Wednesday, June 8, 2011


last seen online via YouTube

LAMB Acting School 101 is a regular event in which LAMB bloggers discuss the work and career of a given actor. This month's subject is Willem Dafoe. The complete list of posts for this month will go up June 25 at the LAMB site.

I am profoundly old-fashioned when it comes to video games. I don't need much at all to entertain me: a simple shoot-em-up, a sports or word game, or a puzzle of some kind, has always been enough for me - not that I haven't experimented. I've played some 21st-century games in recent years: Guitar Hero, several other games with more complex controls than a joystick. I've even tried out the Wii. While I do find the new levels of game technology impressive, to say the least, I also have to admit to a certain level of trepidation as well.

I'm convinced that video games are an art form on the basis of the visuals alone. While it's not quite the same as looking at CGI spaceships on a movie screen, the look of current games combined with the remarkable array of interactivity approaches the level of art as far as I'm concerned. Like painting or sculpture, it's a learned trait combined with a certain amount of innate, intuitive skill. Human minds have to imagine the way Lara Croft moves, interacts with her environment, responds to input from the user. That takes imagination.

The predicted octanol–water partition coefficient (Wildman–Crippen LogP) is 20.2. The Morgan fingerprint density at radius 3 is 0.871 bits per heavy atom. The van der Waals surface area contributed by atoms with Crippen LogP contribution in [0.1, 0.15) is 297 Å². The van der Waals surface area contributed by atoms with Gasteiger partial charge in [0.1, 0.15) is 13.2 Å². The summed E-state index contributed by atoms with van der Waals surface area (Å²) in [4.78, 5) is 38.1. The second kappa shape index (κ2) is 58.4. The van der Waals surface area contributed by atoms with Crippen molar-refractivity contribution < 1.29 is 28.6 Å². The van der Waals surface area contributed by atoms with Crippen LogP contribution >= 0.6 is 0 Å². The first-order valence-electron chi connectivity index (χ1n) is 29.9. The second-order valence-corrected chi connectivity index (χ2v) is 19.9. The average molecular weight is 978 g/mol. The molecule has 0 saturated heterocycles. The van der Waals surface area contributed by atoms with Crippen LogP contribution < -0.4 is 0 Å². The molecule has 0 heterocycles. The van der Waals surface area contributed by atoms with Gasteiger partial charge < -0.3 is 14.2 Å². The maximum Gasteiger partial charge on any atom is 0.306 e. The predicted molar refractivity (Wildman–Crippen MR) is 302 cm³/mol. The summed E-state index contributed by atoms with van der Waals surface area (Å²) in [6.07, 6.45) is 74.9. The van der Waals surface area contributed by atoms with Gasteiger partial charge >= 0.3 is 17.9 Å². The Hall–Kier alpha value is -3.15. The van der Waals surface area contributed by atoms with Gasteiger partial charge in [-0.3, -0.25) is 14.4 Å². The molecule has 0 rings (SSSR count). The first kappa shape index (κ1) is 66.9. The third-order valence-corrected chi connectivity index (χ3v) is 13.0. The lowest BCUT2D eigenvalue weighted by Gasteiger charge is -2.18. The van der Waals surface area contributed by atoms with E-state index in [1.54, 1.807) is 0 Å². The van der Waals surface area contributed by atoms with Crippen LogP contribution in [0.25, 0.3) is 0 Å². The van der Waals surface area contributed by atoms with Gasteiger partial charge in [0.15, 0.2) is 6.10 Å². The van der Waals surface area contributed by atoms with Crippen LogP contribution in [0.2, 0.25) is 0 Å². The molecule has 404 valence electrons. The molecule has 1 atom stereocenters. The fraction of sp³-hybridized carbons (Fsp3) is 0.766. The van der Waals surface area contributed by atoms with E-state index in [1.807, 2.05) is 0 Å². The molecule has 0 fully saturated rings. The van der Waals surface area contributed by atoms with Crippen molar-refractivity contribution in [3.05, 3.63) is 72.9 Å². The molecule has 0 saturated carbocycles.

At the same time, though, the speed in which game technology is increasing is breathtaking. Can it be possible that games are now comparable with movies in their complexity? I find it impossible to believe - yet is that a result of games getting better or movies getting worse? The implications of that are a little disturbing, at least from the perspective of movies - especially when one considers that Hollywood seems disinclined to make more challenging movies these days.